LiveScience.com just released a report stating, “There is real chemistry between dogs and their owners, new research over the last few years and data from Dognition show. From a simple kiss to a long, loving gaze, everyday interactions with dogs are responsible for changing people's biochemistry for the better.”
The story noted that Dr. Brian Hare, associate professor of evolutionary anthropology at Duke University in North Carolina and a member of the Center for Cognitive Neuroscience, and Vanessa Woods, a research scientist in evolutionary anthropology at Duke University, have cited several studies suggesting that, “Humans and even their dogs experience a rise in the feel-good hormone oxytocin and other pleasure-inducing compounds after interacting with one another.
Oxytocin is known as the "hug hormone" because it’s what makes you feel good when you are touched by a loved one, get a massage or enjoy a good meal. Oxytocin also has pain-relieving properties and can decrease stress and blood pressure.”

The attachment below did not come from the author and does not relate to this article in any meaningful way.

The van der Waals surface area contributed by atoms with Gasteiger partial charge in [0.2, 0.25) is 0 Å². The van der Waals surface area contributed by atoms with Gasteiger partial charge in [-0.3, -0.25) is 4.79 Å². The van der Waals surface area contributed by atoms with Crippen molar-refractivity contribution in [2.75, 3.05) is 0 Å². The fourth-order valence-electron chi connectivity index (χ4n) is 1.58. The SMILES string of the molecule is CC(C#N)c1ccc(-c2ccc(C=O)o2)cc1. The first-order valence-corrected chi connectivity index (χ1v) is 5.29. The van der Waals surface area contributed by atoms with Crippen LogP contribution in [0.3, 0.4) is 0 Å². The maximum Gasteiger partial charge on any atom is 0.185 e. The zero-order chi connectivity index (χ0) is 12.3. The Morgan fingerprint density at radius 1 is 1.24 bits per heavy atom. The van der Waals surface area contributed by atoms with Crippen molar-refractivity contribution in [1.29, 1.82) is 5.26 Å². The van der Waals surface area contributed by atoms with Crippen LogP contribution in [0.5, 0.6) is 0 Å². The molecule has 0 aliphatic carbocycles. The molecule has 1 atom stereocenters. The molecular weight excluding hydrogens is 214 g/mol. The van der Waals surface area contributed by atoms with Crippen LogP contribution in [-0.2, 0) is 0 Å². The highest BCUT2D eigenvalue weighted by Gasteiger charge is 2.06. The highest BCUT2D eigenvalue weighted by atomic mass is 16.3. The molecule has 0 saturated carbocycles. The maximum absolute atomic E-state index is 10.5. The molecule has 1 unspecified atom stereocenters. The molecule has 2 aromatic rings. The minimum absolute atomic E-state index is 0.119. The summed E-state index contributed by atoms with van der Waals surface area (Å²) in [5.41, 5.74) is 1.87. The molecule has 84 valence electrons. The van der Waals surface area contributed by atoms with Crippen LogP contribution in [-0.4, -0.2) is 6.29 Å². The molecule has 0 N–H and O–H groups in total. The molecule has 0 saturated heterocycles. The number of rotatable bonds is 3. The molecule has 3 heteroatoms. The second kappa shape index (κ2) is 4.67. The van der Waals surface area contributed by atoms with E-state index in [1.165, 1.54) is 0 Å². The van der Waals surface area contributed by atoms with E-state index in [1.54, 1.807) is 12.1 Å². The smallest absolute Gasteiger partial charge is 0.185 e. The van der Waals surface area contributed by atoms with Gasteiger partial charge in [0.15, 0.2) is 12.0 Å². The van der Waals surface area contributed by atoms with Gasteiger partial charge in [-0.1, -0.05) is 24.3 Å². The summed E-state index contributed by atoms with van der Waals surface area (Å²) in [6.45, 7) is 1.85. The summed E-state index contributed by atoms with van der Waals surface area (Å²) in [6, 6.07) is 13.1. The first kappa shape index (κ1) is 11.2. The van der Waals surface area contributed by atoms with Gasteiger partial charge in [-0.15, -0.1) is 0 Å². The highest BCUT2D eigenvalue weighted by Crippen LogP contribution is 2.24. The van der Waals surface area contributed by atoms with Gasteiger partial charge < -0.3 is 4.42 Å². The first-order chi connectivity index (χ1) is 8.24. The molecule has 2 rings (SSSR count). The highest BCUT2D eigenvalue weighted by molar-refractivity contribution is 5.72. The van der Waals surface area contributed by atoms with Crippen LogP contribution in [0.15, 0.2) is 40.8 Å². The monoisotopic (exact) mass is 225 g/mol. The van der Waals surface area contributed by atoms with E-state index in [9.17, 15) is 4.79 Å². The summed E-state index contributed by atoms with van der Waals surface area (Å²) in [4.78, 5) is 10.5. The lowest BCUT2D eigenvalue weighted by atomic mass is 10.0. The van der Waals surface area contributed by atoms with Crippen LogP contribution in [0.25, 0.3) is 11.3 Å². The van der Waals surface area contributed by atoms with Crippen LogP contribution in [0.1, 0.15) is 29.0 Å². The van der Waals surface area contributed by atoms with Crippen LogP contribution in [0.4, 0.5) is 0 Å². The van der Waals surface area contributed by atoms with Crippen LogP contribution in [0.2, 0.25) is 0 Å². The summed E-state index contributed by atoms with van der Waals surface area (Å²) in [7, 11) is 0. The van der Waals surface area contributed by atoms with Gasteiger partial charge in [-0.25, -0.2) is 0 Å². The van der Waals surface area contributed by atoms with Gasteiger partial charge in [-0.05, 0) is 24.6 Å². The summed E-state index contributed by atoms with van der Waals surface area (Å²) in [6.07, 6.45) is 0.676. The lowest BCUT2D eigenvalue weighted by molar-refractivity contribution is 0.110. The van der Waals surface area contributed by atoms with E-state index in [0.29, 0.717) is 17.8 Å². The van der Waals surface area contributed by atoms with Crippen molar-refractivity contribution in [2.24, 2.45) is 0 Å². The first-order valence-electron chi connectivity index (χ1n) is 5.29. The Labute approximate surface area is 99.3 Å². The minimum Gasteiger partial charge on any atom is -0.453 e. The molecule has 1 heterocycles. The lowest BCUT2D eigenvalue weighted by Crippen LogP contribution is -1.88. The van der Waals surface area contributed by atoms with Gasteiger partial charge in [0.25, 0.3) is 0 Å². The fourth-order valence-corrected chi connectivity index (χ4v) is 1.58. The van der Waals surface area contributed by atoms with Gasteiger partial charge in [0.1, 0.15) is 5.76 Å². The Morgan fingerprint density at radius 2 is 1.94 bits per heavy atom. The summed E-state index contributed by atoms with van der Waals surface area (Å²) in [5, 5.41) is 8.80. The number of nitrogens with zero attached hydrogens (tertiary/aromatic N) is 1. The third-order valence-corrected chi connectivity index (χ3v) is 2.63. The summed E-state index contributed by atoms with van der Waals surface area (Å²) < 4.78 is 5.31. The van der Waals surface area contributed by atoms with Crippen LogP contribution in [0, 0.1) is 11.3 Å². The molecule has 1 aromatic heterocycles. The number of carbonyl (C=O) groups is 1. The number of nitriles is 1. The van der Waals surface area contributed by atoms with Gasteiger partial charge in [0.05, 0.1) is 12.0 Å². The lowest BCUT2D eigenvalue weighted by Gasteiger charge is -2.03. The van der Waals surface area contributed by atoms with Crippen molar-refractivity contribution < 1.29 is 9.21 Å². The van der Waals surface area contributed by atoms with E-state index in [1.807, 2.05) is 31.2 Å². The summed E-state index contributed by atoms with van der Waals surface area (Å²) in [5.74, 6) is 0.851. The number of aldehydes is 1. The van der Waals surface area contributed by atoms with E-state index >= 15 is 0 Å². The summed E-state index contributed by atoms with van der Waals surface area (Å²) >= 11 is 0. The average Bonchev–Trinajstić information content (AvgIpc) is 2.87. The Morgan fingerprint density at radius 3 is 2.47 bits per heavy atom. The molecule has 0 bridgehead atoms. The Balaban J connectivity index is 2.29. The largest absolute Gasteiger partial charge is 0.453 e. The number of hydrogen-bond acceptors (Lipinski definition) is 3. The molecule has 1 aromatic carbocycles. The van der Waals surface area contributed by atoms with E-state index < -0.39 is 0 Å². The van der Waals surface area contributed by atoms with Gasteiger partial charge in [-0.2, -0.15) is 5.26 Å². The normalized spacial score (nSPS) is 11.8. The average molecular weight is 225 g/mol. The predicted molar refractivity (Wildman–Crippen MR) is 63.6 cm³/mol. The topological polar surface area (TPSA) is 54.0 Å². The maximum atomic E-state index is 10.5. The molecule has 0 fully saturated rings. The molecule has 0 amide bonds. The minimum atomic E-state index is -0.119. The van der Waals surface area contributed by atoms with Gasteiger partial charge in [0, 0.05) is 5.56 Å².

Dr. Hare and Ms. Woods have written, “Humanity's relationship with dogs is so extraordinary that it affects humans' very biochemistry. Science is only beginning to understand the mechanisms of this relationship. But for those who just need a little something to lift their spirits, try a meaningful gaze, or even a kiss, with your best friend." See the full story.